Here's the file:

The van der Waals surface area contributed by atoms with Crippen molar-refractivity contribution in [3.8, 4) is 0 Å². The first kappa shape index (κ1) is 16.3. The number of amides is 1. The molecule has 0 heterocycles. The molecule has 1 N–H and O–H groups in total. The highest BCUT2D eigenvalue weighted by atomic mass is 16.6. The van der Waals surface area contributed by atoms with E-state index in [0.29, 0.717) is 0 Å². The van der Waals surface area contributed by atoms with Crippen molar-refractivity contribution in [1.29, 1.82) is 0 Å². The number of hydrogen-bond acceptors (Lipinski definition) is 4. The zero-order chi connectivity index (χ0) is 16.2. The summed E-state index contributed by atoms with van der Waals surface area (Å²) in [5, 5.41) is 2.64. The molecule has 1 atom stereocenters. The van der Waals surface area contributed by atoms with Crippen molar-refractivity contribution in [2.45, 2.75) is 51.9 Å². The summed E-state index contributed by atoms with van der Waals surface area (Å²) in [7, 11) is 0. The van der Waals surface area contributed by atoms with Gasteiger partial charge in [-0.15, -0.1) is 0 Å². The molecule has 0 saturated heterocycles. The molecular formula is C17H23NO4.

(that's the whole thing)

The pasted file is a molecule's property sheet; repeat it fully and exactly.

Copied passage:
The van der Waals surface area contributed by atoms with Crippen molar-refractivity contribution in [3.8, 4) is 0 Å². The first kappa shape index (κ1) is 16.3. The number of amides is 1. The molecule has 0 heterocycles. The molecule has 1 N–H and O–H groups in total. The highest BCUT2D eigenvalue weighted by atomic mass is 16.6. The van der Waals surface area contributed by atoms with E-state index in [0.29, 0.717) is 0 Å². The van der Waals surface area contributed by atoms with Crippen molar-refractivity contribution in [1.29, 1.82) is 0 Å². The number of hydrogen-bond acceptors (Lipinski definition) is 4. The zero-order chi connectivity index (χ0) is 16.2. The summed E-state index contributed by atoms with van der Waals surface area (Å²) in [5, 5.41) is 2.64. The molecule has 1 atom stereocenters. The van der Waals surface area contributed by atoms with Crippen molar-refractivity contribution in [2.45, 2.75) is 51.9 Å². The summed E-state index contributed by atoms with van der Waals surface area (Å²) in [7, 11) is 0. The van der Waals surface area contributed by atoms with Gasteiger partial charge in [-0.15, -0.1) is 0 Å². The molecule has 0 saturated heterocycles. The molecular formula is C17H23NO4.